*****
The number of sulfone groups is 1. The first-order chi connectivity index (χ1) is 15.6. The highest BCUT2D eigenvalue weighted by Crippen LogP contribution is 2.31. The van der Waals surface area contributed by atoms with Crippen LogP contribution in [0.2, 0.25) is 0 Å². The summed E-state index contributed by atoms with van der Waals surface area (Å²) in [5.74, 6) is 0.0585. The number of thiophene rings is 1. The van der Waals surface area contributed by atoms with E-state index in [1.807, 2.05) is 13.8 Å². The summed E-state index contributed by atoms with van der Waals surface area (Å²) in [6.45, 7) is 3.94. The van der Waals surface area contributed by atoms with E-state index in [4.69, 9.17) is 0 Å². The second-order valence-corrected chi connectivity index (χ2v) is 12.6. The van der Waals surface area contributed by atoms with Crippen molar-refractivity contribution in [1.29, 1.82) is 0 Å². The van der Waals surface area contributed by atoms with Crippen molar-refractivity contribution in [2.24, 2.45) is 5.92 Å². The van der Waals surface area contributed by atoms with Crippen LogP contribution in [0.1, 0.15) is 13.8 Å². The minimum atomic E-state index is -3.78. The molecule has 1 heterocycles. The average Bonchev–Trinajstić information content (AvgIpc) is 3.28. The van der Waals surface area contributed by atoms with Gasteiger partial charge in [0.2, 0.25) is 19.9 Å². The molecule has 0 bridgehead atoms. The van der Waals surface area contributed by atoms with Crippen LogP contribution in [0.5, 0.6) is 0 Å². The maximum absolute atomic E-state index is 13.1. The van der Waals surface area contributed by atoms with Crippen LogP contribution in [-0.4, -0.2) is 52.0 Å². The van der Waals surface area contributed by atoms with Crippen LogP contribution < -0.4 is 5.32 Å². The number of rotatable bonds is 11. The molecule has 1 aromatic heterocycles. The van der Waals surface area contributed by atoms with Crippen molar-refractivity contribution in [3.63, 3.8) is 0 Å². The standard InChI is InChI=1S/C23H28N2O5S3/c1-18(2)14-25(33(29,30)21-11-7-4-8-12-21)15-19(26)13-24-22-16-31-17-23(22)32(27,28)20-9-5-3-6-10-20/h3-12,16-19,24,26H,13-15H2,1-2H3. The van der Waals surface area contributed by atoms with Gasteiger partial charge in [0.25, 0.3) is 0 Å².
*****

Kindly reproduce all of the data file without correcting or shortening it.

The number of sulfone groups is 1. The first-order chi connectivity index (χ1) is 15.6. The highest BCUT2D eigenvalue weighted by Crippen LogP contribution is 2.31. The van der Waals surface area contributed by atoms with Crippen LogP contribution in [0.2, 0.25) is 0 Å². The summed E-state index contributed by atoms with van der Waals surface area (Å²) in [5.74, 6) is 0.0585. The number of thiophene rings is 1. The van der Waals surface area contributed by atoms with E-state index in [1.807, 2.05) is 13.8 Å². The summed E-state index contributed by atoms with van der Waals surface area (Å²) in [6.45, 7) is 3.94. The van der Waals surface area contributed by atoms with E-state index in [4.69, 9.17) is 0 Å². The second-order valence-corrected chi connectivity index (χ2v) is 12.6. The van der Waals surface area contributed by atoms with Crippen molar-refractivity contribution in [1.29, 1.82) is 0 Å². The van der Waals surface area contributed by atoms with Crippen molar-refractivity contribution in [2.24, 2.45) is 5.92 Å². The van der Waals surface area contributed by atoms with Crippen LogP contribution in [0.1, 0.15) is 13.8 Å². The minimum atomic E-state index is -3.78. The molecule has 1 heterocycles. The average Bonchev–Trinajstić information content (AvgIpc) is 3.28. The van der Waals surface area contributed by atoms with Gasteiger partial charge in [0.2, 0.25) is 19.9 Å². The molecule has 0 bridgehead atoms. The van der Waals surface area contributed by atoms with Crippen LogP contribution in [0.5, 0.6) is 0 Å². The maximum absolute atomic E-state index is 13.1. The van der Waals surface area contributed by atoms with Crippen LogP contribution in [-0.4, -0.2) is 52.0 Å². The van der Waals surface area contributed by atoms with Crippen LogP contribution < -0.4 is 5.32 Å². The number of rotatable bonds is 11. The molecule has 1 aromatic heterocycles. The van der Waals surface area contributed by atoms with Crippen molar-refractivity contribution in [3.63, 3.8) is 0 Å². The standard InChI is InChI=1S/C23H28N2O5S3/c1-18(2)14-25(33(29,30)21-11-7-4-8-12-21)15-19(26)13-24-22-16-31-17-23(22)32(27,28)20-9-5-3-6-10-20/h3-12,16-19,24,26H,13-15H2,1-2H3. The van der Waals surface area contributed by atoms with Gasteiger partial charge in [0.25, 0.3) is 0 Å².